RESEARCH ARTICLE


Ventricular Free Wall Rupture: Ten Year Survival After Surgical Repair



Richard A Leff*, Irwin Hoffman*
Lovelace Medical Center, Division of Cardiology, 5400 Gibson Blvd, SE, Albuquerque, NM 87108, USA


2008 Bentham Science Publishers Ltd.

open-access license: This is an open access article distributed under the terms of the Creative Commons Attribution License (http://creativecommons.org/licenses/by/2.5/), which permits unrestrictive use, distribution, and reproduction in any medium, provided the original work is properly cited.

* Address correspondence to these authors at the Lovelace Medical Center, Division of Cardiology, 5400 Gibson Blvd, SE, Albuquerque, NM 87108, USA; E-mails: irwin.hoffman@stvin.org ; raleff@gmail.com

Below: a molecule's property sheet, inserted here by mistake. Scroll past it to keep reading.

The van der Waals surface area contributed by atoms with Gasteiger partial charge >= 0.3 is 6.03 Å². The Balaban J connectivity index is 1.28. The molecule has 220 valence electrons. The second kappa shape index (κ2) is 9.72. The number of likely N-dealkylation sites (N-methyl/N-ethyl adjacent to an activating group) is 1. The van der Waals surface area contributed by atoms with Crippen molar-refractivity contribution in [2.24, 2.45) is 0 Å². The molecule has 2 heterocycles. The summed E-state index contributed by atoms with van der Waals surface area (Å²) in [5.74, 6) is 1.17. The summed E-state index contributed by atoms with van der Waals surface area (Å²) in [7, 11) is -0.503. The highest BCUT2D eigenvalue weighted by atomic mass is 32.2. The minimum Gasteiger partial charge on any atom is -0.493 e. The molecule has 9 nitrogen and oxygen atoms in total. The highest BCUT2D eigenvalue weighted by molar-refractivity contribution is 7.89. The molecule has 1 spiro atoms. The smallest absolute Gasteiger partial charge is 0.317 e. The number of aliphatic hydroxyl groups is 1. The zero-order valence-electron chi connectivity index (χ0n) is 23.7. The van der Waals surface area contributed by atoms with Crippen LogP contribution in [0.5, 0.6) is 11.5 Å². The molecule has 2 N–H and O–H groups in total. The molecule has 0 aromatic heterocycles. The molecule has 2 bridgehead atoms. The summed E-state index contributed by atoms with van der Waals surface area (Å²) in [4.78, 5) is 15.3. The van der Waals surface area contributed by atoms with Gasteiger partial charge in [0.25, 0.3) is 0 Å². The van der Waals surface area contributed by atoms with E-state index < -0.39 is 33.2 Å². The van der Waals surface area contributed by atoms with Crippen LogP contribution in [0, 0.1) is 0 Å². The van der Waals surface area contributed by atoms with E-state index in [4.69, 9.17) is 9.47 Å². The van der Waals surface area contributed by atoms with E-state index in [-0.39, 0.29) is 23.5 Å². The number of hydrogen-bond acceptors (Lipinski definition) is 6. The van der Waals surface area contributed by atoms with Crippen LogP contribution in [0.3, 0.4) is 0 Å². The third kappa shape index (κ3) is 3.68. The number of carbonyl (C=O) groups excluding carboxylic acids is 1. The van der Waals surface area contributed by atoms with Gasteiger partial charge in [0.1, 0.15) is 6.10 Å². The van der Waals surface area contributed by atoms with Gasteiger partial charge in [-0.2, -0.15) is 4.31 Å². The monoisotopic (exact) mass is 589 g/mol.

Abstract

Ventricular free wall rupture is a devastating complication of acute myocardial infarction. It occurs in 15-25% of fatal cases. However, the overall incidence in acute MI cases is about 2%. [1] Clinical markers suggesting free wall rupture include pulseless electrical activity in a first MI, and pericardial tamponade. Subacute rupture takes hours or days to develop, and is suggested clinically by pericardial pain, transient hypotension, nausea, restlessness and agitation. [2, 3] When the diagnosis is established by pericardiocentesis or echocardiography, surgical patch repairs are possible, using standard or even sutureless technique. [4] The long term course of survivors of free wall rupture repair has not been extensively reported. There are scattered reports in the literature of survival up to eight years. [5, 3] We report herein a case of a status freewall rupture from an inferior-posterior wall myocardial infarction with survival of ten years after surgical repair. We believe this to be the longest survival thus far reported in the literature.

Keywords: Ventricular rupture, Long term survival, Surgical repair.